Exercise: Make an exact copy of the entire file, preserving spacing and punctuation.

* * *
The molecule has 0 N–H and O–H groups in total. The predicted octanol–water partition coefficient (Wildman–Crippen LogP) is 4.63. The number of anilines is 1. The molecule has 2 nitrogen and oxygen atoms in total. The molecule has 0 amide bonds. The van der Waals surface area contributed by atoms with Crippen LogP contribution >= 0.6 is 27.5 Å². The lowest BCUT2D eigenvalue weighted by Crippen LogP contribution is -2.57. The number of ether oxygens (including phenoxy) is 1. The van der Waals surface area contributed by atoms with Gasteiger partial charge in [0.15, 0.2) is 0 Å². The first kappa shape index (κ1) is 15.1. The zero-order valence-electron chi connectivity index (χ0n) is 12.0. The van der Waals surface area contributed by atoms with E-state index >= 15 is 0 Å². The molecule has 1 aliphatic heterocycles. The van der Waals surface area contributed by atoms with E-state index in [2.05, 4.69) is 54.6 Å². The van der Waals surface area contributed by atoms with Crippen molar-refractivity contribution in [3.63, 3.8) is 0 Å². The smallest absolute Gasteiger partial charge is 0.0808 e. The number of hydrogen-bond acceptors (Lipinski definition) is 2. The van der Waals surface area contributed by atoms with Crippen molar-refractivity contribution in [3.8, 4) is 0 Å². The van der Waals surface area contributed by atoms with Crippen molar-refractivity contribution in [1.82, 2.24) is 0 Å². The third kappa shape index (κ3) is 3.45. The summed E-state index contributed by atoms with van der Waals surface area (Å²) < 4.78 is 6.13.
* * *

The molecule has 0 N–H and O–H groups in total. The predicted octanol–water partition coefficient (Wildman–Crippen LogP) is 4.63. The number of anilines is 1. The molecule has 2 nitrogen and oxygen atoms in total. The molecule has 0 amide bonds. The van der Waals surface area contributed by atoms with Crippen LogP contribution >= 0.6 is 27.5 Å². The lowest BCUT2D eigenvalue weighted by Crippen LogP contribution is -2.57. The number of ether oxygens (including phenoxy) is 1. The van der Waals surface area contributed by atoms with Gasteiger partial charge in [0.15, 0.2) is 0 Å². The first kappa shape index (κ1) is 15.1. The zero-order valence-electron chi connectivity index (χ0n) is 12.0. The van der Waals surface area contributed by atoms with E-state index >= 15 is 0 Å². The molecule has 1 aliphatic heterocycles. The van der Waals surface area contributed by atoms with E-state index in [2.05, 4.69) is 54.6 Å². The van der Waals surface area contributed by atoms with Crippen molar-refractivity contribution in [3.63, 3.8) is 0 Å². The smallest absolute Gasteiger partial charge is 0.0808 e. The number of hydrogen-bond acceptors (Lipinski definition) is 2. The van der Waals surface area contributed by atoms with Crippen molar-refractivity contribution in [3.8, 4) is 0 Å². The van der Waals surface area contributed by atoms with Crippen molar-refractivity contribution in [1.82, 2.24) is 0 Å². The third kappa shape index (κ3) is 3.45. The summed E-state index contributed by atoms with van der Waals surface area (Å²) < 4.78 is 6.13.